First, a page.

Volunteers rewarded with tarmac visit with Ryan
Noelle Banser was among the dozen volunteers who got the chance to meet US Rep. Paul Ryan this evening at Landmark Aviation, a private airport near Greensboro.
A member of the Charlotte Airport USO, Banser makes what she calls "stealth rosaries" without metal and that use only military-approved colors for soldiers deployed in Afghanistan. She gave one of the rosaries to Ryan, who is Catholic, as he made his way down the line of volunteers.
It was not Banser's first time meeting Ryan. She got to sit behind the congressman in Mooresville in August during the first campaign appearance in North Carolina the day after Romney announced Ryan as his running mate.
"I'm just as impressed by him in person as I am by him on TV," she said. "He took a lot of time with us. He didn't seem rushed. He's very gracious. I'm sure he's very tired."
The vice-presidential candidate did not make any statements or take any questions from the press, but appeared to enjoy his visit with the volunteers. Ryan arrived at 8:08 p.m., signed autographs and shook hands. He could be seen laughing and gesturing in an emphatic but light-hearted manner. After 15 minutes, the candidate stepped into a motorcade and departed.
An aide with the Romney/Ryan campaign's advance team said Ryan will be appearing tomorrow morning in Danville, Va. The campaign has not disclosed additional appearances during the week.
The Obama campaign took Ryan's visit as an opportunity to ridicule their opponents only a day a leaked statement by Romney at a fundraiser in May that has received ample and almost universally negative publicity.
"On the heels of Mitt Romney's shocking comments that it's not his job to worry about 47 percent of Americans, today his campaign is sending Paul Ryan to the Greensboro airport solely for a photo op with local press," said Cameron French, Organizing for America press secretary for North Carolina, in a prepared statement. "The Romney-Ryan campaign is clearly more interested in the pageantry of running for office than in offering substantive policy proposals for middle-class North Carolinians. It's hard to serve as president of all Americans when you fail the character test by writing off half the country you want to serve."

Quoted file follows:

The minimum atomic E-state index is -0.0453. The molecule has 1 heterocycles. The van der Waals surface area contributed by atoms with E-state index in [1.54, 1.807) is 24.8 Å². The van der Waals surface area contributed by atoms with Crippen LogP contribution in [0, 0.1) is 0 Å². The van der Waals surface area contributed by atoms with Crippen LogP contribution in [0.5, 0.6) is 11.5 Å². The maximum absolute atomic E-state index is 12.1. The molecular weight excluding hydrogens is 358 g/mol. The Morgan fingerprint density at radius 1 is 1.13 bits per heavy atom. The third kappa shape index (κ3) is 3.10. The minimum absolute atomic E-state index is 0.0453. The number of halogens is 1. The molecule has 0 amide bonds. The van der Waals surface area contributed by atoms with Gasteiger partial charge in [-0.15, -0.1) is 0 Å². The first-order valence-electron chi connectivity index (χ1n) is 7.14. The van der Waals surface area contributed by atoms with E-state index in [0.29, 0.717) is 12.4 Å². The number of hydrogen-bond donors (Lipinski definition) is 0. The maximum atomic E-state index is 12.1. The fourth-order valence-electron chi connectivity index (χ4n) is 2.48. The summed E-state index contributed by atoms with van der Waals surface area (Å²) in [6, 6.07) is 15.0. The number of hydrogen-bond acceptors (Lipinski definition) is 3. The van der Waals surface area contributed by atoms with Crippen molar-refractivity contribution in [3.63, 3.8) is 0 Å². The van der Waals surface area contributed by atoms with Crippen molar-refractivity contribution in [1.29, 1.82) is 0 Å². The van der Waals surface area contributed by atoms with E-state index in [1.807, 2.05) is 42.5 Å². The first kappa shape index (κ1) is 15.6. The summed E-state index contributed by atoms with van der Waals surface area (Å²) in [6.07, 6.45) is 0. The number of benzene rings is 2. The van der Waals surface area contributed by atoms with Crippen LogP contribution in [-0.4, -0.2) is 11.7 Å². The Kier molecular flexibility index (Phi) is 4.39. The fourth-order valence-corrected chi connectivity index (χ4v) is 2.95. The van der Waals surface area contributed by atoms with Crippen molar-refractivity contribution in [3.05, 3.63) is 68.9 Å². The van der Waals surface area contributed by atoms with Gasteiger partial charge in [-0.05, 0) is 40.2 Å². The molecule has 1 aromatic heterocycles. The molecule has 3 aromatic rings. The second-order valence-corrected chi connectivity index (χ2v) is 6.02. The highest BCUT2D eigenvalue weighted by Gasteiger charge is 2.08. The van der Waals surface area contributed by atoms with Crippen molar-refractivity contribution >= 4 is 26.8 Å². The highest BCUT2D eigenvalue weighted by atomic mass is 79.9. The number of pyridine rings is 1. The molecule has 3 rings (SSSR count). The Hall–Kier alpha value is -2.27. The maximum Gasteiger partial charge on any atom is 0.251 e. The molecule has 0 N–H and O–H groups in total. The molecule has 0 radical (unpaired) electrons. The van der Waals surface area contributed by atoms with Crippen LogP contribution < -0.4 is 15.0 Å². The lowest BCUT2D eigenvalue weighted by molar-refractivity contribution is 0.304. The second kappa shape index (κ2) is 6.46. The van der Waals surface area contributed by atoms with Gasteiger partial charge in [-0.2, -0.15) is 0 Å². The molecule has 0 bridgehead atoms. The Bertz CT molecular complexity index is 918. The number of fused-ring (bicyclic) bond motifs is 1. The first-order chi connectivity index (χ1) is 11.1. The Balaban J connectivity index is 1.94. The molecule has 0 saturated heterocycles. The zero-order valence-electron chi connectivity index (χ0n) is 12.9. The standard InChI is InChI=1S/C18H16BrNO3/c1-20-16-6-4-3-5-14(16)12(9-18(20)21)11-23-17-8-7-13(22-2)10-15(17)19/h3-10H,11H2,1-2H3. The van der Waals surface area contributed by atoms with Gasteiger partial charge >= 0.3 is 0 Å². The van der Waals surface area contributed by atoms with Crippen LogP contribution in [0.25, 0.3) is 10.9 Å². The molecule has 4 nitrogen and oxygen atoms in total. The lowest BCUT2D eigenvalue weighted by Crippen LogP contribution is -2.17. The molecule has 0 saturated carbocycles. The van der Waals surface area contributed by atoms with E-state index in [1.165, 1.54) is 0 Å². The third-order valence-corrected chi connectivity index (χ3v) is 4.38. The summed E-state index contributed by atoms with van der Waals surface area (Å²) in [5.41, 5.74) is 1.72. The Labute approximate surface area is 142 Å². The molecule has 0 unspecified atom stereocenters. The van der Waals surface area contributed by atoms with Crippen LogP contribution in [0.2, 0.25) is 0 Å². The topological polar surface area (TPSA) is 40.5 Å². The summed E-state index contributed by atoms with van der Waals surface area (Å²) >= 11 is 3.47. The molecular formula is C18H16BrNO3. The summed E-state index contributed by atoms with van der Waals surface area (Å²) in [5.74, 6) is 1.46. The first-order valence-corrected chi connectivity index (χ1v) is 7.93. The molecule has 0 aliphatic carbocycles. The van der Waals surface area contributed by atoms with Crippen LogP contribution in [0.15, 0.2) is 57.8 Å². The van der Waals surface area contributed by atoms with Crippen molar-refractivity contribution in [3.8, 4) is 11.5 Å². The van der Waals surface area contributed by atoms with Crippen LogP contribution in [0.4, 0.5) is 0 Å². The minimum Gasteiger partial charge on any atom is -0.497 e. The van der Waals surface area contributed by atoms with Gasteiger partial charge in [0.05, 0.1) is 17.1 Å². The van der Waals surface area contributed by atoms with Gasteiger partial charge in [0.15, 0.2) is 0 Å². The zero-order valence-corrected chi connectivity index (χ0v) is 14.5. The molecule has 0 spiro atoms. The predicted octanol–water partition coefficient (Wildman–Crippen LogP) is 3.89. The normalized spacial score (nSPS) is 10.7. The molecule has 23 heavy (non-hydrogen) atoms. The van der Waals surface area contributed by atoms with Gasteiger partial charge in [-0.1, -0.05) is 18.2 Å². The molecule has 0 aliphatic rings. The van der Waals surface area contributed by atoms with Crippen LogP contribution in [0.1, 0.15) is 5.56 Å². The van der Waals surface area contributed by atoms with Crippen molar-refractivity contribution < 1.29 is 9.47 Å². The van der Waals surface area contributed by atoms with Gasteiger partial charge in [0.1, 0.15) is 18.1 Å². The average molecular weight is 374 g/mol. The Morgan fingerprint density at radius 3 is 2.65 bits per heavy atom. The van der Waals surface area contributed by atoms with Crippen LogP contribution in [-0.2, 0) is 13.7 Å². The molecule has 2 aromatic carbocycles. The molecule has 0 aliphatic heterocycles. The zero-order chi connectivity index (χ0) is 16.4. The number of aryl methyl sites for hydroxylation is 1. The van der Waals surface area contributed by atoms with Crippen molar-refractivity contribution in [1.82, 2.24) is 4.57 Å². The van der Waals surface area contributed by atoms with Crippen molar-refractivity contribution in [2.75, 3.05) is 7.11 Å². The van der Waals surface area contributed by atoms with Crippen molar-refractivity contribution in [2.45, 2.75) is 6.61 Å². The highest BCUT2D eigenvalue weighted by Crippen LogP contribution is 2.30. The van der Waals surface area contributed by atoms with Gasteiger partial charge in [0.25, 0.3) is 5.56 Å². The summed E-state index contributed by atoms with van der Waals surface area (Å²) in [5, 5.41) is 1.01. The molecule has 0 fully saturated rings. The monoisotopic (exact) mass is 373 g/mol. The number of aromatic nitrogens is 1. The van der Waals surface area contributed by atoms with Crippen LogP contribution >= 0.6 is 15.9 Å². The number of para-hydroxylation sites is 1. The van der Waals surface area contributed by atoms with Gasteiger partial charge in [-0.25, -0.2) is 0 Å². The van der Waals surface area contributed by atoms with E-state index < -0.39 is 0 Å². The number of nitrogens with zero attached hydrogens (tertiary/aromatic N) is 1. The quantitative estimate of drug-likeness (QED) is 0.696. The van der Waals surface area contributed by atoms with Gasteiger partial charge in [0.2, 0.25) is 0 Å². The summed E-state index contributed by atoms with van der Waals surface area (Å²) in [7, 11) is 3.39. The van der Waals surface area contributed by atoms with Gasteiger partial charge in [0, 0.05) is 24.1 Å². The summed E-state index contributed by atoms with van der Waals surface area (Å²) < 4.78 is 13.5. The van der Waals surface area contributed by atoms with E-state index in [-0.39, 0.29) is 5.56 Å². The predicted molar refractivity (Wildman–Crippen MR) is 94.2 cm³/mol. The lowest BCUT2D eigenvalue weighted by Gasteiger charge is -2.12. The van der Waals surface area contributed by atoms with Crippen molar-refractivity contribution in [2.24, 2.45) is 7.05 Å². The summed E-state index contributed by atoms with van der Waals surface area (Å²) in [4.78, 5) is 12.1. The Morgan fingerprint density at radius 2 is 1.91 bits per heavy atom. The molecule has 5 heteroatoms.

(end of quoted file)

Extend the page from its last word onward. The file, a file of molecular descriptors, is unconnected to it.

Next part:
Romney went on to say in the video posted by Mother Jones magazine: "I'll never convince them they should take personal responsibility and care for their lives. What I have to do is convince the five to ten percent in the center that are independents, that are thoughtful, that look at voting one way or the other depending upon in some cases emotion, whether they like the guy or not."
Other volunteers at the airport to greet Ryan said that they were not allowed to speak to reporters, but campaign staff stipulated to reporters only that the candidate would not be available to speak to the press.
Banser, the Charlotte volunteer, said she has made 18,000 phone calls on behalf of the Romney campaign since July 1.
"My passion for the Romney-Ryan campaign is the same as my passion for America," she said. "I am very concerned about the direction of America. If I could see the debt going down and unemployment going down I wouldn't be as concerned. Nobody can fix this in four year. It will take a long time to turn it around."